During the year, the department received an automated external defibrillator from Essentia Health, which is kept at the fire station in northeast Brainerd. The defibrillator has already been used a couple of times by fire station staff when people have stopped there with medical problems, Holmes said.
"Being close to all the parks, it is a good location and park staff has access to the building," Holmes said. "Early access to an AED is one of the things that can have a big impact on surviving a cardiac arrest."
During the past year, the department's newest fire engine, Engine 3, was put into service. The engine cost $530,000. The department also hired David Cox in 2016 for the position of fire marshal/deputy chief. Erik Flowers, Nick Haglin and Steve Isle also all joined the department in 2016 as paid on-call firefighters. There are currently 32 paid on-call firefighters in the department.
In 2016, the Insurance Services Office completed its survey of the department's ISO rating, which remained at four. The ratings-a private rating service insurance companies use to determine fire department coverage of properties-are on a scale from one to 10, with one being the best.
The city of Brainerd in 2016 honored Lance Davis, Kurt Doree, Rick Johnson, Dennis Logelin, Kevin Tengwall and Mark Turner with Tower Awards. Davis, Doree, Tengwall and Turner are former full-time equipment operators who were laid off when the Brainerd City Council restructured the fire department from a mix of full-time and paid on-call firefighters to a fully paid on-call department in 2015.
Since the restructuring, Firefighters Union Local 4725 and Turner filed a lawsuit against the city of Brainerd regarding the decision. The trial on the lawsuit is scheduled to begin on Sept. 26 in Crow Wing County District Court. Despite the lawsuit, honoring the former full-time firefighters for their years of service was the right thing to do, Holmes said.
"The former full-time firefighters that were given the awards did give their time to serve the city and they need to be honored for that time and dedication," Holmes said. "It was certainly the right thing to do and they deserved the honor and recognition."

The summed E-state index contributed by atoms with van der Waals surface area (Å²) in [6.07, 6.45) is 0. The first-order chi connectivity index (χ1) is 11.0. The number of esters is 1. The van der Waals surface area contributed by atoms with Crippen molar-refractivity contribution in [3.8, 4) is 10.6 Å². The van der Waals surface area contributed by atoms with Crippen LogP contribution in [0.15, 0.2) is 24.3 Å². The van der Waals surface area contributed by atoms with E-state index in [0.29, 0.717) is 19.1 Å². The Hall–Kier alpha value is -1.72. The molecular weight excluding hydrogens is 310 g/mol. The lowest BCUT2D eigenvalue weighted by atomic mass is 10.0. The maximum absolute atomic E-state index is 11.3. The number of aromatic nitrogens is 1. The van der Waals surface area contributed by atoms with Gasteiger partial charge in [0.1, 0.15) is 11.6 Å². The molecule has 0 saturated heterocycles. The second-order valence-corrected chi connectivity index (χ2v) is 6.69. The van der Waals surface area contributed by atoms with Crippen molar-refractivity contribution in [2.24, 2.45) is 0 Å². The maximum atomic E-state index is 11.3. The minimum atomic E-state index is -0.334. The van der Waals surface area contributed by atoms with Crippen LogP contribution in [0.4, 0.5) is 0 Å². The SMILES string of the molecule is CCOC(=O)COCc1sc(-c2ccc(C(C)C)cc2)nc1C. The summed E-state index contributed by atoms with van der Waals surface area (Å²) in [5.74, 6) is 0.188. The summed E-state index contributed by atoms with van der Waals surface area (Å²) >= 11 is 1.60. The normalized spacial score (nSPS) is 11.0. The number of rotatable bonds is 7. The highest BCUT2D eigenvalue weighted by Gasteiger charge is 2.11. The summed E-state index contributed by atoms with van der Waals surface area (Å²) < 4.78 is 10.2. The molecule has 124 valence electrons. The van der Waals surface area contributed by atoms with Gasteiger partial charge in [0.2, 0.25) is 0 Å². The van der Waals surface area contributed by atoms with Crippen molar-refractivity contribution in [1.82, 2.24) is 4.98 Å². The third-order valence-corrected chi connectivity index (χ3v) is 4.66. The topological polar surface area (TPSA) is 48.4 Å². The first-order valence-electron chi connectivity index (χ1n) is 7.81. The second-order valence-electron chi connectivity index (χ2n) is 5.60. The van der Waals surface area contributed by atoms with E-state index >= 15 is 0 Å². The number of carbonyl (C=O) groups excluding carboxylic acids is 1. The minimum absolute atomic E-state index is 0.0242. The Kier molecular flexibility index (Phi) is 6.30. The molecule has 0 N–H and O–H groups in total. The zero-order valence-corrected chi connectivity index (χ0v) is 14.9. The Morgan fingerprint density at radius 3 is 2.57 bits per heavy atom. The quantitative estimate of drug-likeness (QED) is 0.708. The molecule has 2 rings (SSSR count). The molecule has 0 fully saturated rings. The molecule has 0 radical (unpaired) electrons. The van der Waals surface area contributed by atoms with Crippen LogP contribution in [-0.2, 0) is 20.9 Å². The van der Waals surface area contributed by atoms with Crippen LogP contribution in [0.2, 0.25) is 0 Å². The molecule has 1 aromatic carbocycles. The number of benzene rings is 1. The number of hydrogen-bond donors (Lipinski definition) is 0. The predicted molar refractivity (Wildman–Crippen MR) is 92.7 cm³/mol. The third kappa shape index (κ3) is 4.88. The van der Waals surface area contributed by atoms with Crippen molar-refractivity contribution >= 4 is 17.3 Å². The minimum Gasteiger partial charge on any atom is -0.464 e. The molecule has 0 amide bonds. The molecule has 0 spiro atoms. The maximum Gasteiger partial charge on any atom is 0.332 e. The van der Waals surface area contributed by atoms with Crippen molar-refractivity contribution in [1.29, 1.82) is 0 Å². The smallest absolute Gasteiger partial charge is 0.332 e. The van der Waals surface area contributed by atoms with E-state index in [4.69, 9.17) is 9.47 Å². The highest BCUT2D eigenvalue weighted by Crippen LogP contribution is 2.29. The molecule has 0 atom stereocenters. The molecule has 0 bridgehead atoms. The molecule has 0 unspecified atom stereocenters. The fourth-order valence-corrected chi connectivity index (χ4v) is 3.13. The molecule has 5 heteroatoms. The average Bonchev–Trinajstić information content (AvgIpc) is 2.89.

The department will continue to evaluate its capital needs in order to determine what kinds of equipment to purchase, Holmes said. The department has two fire trucks with ladders, one of which is the oldest truck in the department, from 1984. A new ladder truck could cost $1.2 million and the department is planning to replace the 1984 ladder truck in 2018.
The department is determining if it needs two ladder trucks in the future, Holmes said, or if one ladder truck will suffice. A large part of this discussion is how much multilevel construction happens in the department's service area in the near future, he said, or if the department will add fire stations in the future.
Holmes hopes to add more paid on-call firefighters in 2017, he said, but the exact number depends on whether any firefighters retire in the near future. Overall, the department plans to improve emergency response by monitoring its responses and ensuring each response is appropriate, he said.
"We continue to monitor our response to make sure we have good response times, make sure we have the appropriate equipment, make sure we have the appropriate number of personnel and continue to work with our public safety partners," Holmes said. "We also need to consider looking at the future needs for an additional station and apparatus needs as the area continues to grow."